Anoka Middle School for the Arts Fred Moore campus turns into llama farm for a week-long event
(10/14/2020) The lawn along South 5th Ave. at Anoka Middle School for the Arts (AMSA) Fred Moore campus was turned into a llama farm the week of Oct. 6 for a unique llamas-in-residency program.
Carlson’s Llovable Llamas in Waconia provided a herd for students in drawing and ceramics classes to draw and sculpt pieces of work with llamas as their subject. Distance learning students created artwork virtually while hybrid learning students in Cohorts A and B joined the llamas out in the lawn for an up-close look.
The opportunity was a hit for both students and staff alike.
“Having the resident llamas at AMSA was in one word — magic,” said Chris Bowman, visual arts teacher at AMSA. “For four days, the front lawn of our school was transformed into a collaborative artistic learning space. Students learned to look closely at what they saw to translate the 3-D world onto a 2-D page.”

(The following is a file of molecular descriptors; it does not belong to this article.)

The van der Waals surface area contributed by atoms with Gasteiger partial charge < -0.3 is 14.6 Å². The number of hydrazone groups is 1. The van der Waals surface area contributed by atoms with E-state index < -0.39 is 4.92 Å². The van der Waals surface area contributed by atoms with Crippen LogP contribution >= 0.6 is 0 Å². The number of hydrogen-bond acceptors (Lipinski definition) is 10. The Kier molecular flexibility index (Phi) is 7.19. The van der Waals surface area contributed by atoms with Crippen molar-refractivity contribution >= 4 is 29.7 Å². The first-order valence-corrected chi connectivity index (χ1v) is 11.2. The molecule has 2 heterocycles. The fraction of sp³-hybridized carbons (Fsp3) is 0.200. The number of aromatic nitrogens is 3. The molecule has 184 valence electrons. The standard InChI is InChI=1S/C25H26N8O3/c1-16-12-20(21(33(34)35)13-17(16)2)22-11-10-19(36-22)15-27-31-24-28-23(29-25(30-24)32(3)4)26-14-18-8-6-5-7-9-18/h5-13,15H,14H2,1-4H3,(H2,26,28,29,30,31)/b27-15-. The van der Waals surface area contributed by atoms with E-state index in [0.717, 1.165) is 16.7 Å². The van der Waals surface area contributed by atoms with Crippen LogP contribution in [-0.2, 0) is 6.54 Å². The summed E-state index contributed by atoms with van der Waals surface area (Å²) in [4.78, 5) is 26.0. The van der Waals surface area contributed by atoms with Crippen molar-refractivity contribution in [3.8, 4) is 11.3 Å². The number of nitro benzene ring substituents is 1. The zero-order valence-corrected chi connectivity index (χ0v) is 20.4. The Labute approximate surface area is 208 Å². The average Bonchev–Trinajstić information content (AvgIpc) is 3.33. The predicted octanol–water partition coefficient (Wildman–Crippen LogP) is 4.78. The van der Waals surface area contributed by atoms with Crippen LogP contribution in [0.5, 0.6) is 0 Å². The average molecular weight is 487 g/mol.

Students in fabrics arts classes at AMSA also had the opportunity to learn from farmer, Rick Carlson, about how wool from the llamas is made into yarn.
“My students loved listening to Rick about how they shear the llamas (only the body, not the neck and legs) and use the wool for wet and needle felting and how the wool is also made into yarn,” said Connie Reski, fabric arts teacher. “Each skein is from an individual llama, nothing is mixed. Students also loved that each llama had its own name. It was such a wonderful experience.”